Bihar election, battle between Modi and Nitish

Bihar Elections: Arithmetic of opportunism and quest for power

Archive Articles, Politics
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 (This article was first published in October 2015 in the previous version of People’s Review. Due to an incident of hacking the old website was pulled down and we could only restore the old articles in this section)

The upcoming elections in Bihar for the legislative assembly has drawn attention of all major national corporate funded news media, as they are trying to portray this legislative assembly election as a battle between secular and communal forces divided across two broad camps, one led by the BJP under Narendra Modi and its allies, another by Janata Dal (United) the ruling party of Bihar led by Nitish Kumar along with his yesterday’s bête-noire Lalu Prasad Yadav and the Congress Party.

The Bihar elections are always governed by the alignments of the feudal landlords of the upper castes of Hindu hierarchy, which is rallying behind the BJP this time. The JD(U) -RJD and Congress alliance is trying hard to woo the feudal lords towards their camp so that they can form the next hodgepodge government in the province mired in deep economic crisis and notorious for its feudal strongholds.

There are few major developments in the political scenario of Bihar, with different alliances coming up, some to combat the BJP’s attempt to grab power, whilst some are forging alliances to help the BJP win power. The whole struggle of the Bihar elections is whether the BJP and its allied forces will be able to form a government or not.

We will try to analyse the complex political equations of Bihar by simplifying the roles played by each of the alliances and try to draw conclusions based on their policies and agenda.

  1. The National Democratic Alliance (NDA)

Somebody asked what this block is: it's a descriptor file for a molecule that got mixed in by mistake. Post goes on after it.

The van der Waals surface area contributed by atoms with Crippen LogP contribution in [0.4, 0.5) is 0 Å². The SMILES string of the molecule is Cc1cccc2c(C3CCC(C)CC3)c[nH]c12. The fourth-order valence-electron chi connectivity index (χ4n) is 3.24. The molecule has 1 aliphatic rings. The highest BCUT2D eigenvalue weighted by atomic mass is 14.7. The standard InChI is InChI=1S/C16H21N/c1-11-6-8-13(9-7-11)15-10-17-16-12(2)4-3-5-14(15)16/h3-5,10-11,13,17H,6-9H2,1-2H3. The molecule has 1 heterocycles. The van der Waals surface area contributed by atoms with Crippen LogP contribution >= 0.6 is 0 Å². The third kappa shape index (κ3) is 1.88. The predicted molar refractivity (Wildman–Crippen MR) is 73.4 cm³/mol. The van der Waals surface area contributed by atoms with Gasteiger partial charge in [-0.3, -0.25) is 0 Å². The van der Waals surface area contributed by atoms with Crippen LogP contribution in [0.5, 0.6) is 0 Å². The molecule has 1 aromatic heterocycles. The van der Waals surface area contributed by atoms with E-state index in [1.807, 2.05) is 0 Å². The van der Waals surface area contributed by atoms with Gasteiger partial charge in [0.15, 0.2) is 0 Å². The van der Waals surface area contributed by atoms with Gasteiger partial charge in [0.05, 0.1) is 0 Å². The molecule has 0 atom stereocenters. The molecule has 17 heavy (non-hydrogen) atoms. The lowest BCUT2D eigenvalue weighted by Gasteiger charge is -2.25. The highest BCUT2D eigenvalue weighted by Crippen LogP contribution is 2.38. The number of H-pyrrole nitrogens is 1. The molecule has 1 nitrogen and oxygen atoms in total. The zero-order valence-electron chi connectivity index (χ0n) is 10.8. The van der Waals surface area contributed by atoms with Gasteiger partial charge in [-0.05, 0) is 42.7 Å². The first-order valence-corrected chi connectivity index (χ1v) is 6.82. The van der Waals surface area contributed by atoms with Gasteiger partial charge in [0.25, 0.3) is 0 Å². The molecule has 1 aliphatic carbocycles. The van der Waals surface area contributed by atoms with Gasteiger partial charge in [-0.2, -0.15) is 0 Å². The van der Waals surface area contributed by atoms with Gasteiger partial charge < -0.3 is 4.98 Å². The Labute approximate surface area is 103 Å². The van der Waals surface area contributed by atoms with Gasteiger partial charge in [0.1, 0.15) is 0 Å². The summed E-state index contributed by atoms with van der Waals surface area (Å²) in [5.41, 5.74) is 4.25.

Led by the BJP-RSS combo, the NDA is the ruling coalition force in the country and is sweeping one after another polls, thanks to the massive communal polarisation drive led by the BJP and RSS all around the country. In Bihar the BJP is well known as the party of the upper caste Hindu feudal landlords and a supporter cum facilitator of the notorious private armies of the feudal landlords of the upper castes like the Ranveer Sena and other such mercenary forces. The upper caste Brahmins, Kshatriyas, Rajputs and a broad section of the Bhumihars supports the BJP and made its victory possible through their money and muscle power in the general elections of 2014.

On the other hand to win over the support of the broad masses from the oppressed castes of the Hindu community the BJP has tied up with the LJP leader Ram Vilas Paswan, an ardent opportunist, who has successfully retained cabinet berths under VP Singh, UF government of 90’s, the Vajpayee government, the UPA dispensation as well as the Modi led NDA government, through his switching of loyalty from one to another camp in the Indian politics. Paswan though promises a fraction of the oppressed caste votes, the newly roped in Jitan Ram Manjhi, who was made a scapegoat Chief Minister by Nitish Kumar after the poll débâcle in the last general elections, has became a face for oppressed castes in the BJP’s camp. Pumped with confidence through the alliance forged with these two oppressed caste politicians, the BJP has announced that it will make a Chief Minister from the backward and oppressed castes only. On the other hand, the disgruntled leader of the RJD, Pappu Yadav, has joined the NDA fray to try his luck in getting some political mileage in his career.

The Modi government has announced repackaged deals worth Rs. 1,25,000 crore for Bihar just before the polls to win over support to its alliance. The NDA dispensation led by Modi made utopian promises regarding the development of Bihar, remained silent on land reforms, promised freebies like scooters for girls, and other such populist cheap promises, called for a digital revolution in the province which lacks basic health care, education and other facilities. The BJP has also promised lower interest loans to the peasants, which means loans to the rich farmers and the feudal lords, however, has not declared any intention to waive off the loans of the peasants in distress.